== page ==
July 1984 - Philippine Supreme Court Decisions/Resolutions
[G.R. No. L-37420. July 31, 1984.]
MACARIA A. TORRES, Petitioner, v. COURT OF APPEALS, VICENTE SANTILLAN, ALFREDO NARCISO, TOMAS NARCISO, AMADO NARCISO, SALUD NARCISO, DEMETRIA NARCISO and ADELINA NARCISO, Respondents.
[G.R. No. L-37421. July 31, 1984.]
MACARIA A. TORRES, Petitioner, v. COURT OF APPEALS, VICENTE SANTILLAN, ALFREDO NARCISO, SALUD NARCISO, BALDOMERO BUENAVENTURA, DEMETRIA NARCISO, LEONARDO QUINTO, ADELINA NARCISO, CESARIO PUNZALAN, TOMAS NARCISO and AMADO NARCISO, Respondents.
Juan R. Liwag for Petitioner.
Cesar Nocon for Respondents.
Involved in this controversy are the respective claims of petitioner and private respondents over Lot No. 551 of the Sta. Cruz de Malabon Estate (part of the friar lands) in Tanza, Cavite, with an area of approximately 1,622 square meters, covered by Transfer Certificate of Title No. T-6804 issued in the name of the legal heirs of Margarita Torres.
The facts of the case cover three generations. The propositus, Margarita Torres, during the Spanish regime, was married to Claro Santillan. Vicente and Antonina were begotten of this union. Claro died leaving Margarita a widow. Antonina married and had six children, namely: Alfredo, Salud (married to Baldomero Buenaventura), Demetria (married to Leonardo Quinto), Adelina (married to Cesario Punzalan), Tomas and Amado all surnamed Narciso, who, together with Vicente Santillan, are the private respondents. Antonina died before the institution of the cases, while Vicente died on June 4, 1957, 2 during the pendency of the cases in the Trial Courts, without progeny.
After the death of her husband, Margarita Torres cohabited with Leon Arvisu Arbole, without benefit of marriage. Out of their cohabitation, petitioner Macaria Torres (later married to Francisco Bautista) was born on June 20, 1898, and baptized on June 26, 1898. In a Certificate of Baptism issued by the Parish Priest of Tanza, Cavite, Leon Arvisu (Arbole) and Margarita Torres were named as father and mother of petitioner, whose name was listed as "Macaria Arvisu." (Exhibit "C"). Another Baptismal Certificate, however, listed her name as Macaria Torres, while her father’s name was left blank (Exhibit "4"). Subsequently, or on June 7, 1909, Leon Arbole and Margarita Torres were married (Exhibit "A"). Petitioner lived with and was reared by her parents. Margarita, the mother, died on December 20, 1931 (Exhibit "D"), while Leon, the father, passed away on September 14, 1933 (Exhibit "E").
Lot No. 551, an urban lot with an area of 1,622 sq. ms., more or less, had been leased temporarily by the Government (Lease No. 17) to Margarita Torres who was the actual occupant of the lot. The date of the lease cannot be determined with exactitude from the records. On December 13, 1910, the Government, through the Director of Lands, issued to Margarita Torres, Sale Certificate No. 222 (Exhibit "B") over the said lot at the price of P428.80, payable in 20 annual installments of P20.00 each. The rental/s previously paid of P17.40 was credited to the purchase price. Testimonial evidence is to the effect that Leon Arbole paid the installments out of his earnings as a water tender at the Bureau of Lands, Tanza, Cavite. The last installment, however, was paid on December 17, 1936, or three (3) years after his death.chanrobles.com : virtual law library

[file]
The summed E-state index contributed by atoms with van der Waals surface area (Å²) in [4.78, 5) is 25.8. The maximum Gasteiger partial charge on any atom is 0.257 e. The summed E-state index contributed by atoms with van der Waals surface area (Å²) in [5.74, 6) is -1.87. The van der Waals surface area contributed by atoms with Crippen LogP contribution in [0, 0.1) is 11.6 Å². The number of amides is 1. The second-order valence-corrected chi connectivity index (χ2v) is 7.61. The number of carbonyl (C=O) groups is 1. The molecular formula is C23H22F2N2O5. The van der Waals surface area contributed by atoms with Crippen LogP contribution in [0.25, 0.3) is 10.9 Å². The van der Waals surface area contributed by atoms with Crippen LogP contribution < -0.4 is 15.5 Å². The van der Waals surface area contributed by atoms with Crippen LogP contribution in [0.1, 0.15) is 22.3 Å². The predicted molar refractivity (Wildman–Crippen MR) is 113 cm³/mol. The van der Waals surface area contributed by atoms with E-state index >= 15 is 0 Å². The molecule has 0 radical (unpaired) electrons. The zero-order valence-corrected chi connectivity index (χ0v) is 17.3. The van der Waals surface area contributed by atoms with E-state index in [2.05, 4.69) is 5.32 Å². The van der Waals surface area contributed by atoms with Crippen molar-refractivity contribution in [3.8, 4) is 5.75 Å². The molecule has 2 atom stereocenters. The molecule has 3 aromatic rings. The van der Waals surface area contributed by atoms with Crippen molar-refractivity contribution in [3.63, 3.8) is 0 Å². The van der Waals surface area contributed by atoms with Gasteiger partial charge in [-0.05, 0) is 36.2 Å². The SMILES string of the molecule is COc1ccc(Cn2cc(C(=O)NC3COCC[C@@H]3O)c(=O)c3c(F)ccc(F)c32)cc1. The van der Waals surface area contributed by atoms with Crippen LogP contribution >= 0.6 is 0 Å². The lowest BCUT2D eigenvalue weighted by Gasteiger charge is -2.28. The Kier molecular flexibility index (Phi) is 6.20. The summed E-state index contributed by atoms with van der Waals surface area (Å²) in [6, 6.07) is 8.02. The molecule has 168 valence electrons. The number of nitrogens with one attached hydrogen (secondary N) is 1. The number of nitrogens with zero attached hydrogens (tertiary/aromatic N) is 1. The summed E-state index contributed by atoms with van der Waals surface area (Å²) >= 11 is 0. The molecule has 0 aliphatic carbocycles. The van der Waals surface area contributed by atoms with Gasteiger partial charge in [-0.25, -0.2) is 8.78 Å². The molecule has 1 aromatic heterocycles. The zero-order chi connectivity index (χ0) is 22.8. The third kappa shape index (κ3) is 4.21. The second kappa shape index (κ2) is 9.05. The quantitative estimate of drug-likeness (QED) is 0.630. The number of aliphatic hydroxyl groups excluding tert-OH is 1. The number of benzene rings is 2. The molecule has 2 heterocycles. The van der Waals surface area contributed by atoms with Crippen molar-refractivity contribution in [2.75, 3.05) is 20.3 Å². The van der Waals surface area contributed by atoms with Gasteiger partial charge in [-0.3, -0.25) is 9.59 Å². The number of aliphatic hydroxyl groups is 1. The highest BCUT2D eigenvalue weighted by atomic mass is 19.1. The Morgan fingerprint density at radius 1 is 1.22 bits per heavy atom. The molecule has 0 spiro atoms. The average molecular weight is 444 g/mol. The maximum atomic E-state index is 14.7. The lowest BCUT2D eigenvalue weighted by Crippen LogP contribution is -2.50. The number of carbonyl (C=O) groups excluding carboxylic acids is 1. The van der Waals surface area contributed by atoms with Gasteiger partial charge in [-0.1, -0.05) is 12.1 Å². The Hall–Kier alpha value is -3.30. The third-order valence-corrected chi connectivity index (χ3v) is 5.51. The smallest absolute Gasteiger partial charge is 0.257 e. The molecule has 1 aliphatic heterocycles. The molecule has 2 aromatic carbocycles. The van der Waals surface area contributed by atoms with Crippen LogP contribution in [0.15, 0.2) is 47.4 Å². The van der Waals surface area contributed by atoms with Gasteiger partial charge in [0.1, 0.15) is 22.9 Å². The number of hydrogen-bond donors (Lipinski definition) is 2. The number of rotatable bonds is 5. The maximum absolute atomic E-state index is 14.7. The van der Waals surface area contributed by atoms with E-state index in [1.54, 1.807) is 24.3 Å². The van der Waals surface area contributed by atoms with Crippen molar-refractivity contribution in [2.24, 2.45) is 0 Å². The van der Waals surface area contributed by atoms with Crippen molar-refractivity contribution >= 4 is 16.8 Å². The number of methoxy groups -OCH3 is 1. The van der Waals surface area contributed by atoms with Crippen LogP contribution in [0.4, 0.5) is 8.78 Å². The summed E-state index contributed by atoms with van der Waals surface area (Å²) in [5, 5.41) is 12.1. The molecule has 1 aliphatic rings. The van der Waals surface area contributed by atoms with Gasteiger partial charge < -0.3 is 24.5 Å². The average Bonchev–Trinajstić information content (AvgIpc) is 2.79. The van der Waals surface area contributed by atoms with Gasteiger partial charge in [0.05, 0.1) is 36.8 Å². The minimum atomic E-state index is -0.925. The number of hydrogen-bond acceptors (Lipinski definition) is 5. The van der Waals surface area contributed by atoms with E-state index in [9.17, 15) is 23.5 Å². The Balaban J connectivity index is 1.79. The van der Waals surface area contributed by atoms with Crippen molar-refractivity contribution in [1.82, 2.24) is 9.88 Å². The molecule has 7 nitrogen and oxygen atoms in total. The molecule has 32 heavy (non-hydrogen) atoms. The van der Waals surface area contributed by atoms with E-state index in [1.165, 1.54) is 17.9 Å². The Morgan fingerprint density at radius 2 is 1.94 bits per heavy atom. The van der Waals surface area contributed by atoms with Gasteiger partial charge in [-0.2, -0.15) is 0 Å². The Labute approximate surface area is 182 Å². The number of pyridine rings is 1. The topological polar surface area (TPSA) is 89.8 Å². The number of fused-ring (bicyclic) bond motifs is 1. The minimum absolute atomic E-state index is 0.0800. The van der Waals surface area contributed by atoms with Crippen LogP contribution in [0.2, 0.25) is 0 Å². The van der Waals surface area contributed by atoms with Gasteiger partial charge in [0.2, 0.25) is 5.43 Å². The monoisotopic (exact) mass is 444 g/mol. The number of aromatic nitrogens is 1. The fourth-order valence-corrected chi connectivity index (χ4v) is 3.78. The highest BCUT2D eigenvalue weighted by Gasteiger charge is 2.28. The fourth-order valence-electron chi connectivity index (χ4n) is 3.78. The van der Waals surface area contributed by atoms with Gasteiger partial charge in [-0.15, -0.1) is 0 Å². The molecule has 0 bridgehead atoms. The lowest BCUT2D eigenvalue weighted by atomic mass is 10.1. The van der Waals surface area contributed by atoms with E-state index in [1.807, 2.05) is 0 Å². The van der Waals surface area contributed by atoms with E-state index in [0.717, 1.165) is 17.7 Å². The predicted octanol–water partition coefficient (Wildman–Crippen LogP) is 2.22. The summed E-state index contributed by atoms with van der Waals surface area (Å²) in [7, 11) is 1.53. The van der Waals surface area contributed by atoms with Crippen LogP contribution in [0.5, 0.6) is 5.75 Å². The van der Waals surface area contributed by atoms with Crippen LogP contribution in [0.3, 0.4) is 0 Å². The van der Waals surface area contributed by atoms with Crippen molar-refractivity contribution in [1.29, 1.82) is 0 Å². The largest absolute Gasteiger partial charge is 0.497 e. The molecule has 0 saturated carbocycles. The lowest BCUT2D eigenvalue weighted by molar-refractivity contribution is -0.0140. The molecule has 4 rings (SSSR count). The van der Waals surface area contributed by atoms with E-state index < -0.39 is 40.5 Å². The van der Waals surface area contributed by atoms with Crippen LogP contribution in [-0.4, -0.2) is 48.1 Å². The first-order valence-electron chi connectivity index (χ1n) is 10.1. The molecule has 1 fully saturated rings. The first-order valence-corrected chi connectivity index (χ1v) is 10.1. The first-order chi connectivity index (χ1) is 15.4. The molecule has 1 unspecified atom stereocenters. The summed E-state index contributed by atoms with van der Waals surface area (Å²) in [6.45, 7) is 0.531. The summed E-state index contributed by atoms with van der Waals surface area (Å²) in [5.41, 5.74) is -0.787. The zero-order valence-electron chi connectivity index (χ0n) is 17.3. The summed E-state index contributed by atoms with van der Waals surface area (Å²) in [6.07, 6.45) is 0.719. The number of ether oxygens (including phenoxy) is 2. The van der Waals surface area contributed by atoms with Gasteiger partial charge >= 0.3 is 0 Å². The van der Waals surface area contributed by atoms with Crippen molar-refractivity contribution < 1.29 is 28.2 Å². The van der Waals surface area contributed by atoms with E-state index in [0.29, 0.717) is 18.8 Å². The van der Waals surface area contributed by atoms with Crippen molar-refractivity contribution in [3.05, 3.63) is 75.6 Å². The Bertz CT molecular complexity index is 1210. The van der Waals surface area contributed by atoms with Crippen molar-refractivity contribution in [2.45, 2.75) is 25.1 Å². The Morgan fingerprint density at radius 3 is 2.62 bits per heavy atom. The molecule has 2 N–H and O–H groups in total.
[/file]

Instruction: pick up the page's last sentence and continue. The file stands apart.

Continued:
On August 25, 1933, twenty (20) days before his death, Leon Arbole sold and transferred in a notarial deed all his rights and interest to the one-half (1/2) portion of Lot No. 551 in favor of petitioner, for the sum of P300.00. 3
On June 6, 1953, Vicente Santillan executed an Affidavit claiming possession of Lot No. 551 and asking for the issuance of title in his name, which he filed with the Bureau of Lands. Based thereon, the Bureau of Lands issued the corresponding patent in the name of the legal heirs of Margarita Torres. Transfer Certificate of Title No. T-6804 was eventually issued by the Register of Deeds of Cavite on November 7, 1957, also in the name of said heirs.
On June 3, 1954, private respondents filed a complaint against petitioner for Forcible Entry, with the Justice of the Peace Court of Tanza, Cavite, alleging that petitioner had entered a portion of Lot No. 551 without their consent, constructed a house, and refused to vacate upon demand. For her part, petitioner claimed that she is a co-owner of the lot in question, being one of the daughters of Margarita Torres. The ejectment case was decided against petitioner and the latter appealed to the then Court of First Instance of Cavite, where it was docketed as Civil Case No. 5547 (Ejectment Case).
On June 8, 1954, petitioner instituted an action for partition of Lot No. 551 before the then Court of First Instance of Cavite, docketed as Civil Case No. 5505 (Partition Case), alleging that said lot was conjugal property of the spouses Margarita Torres and Leon Arbole, and that she is their legitimated child. Private respondents filed an Answer alleging that the lot belonged exclusively to Margarita Torres; that they are her only heirs, and that the complaint for partition should be dismissed.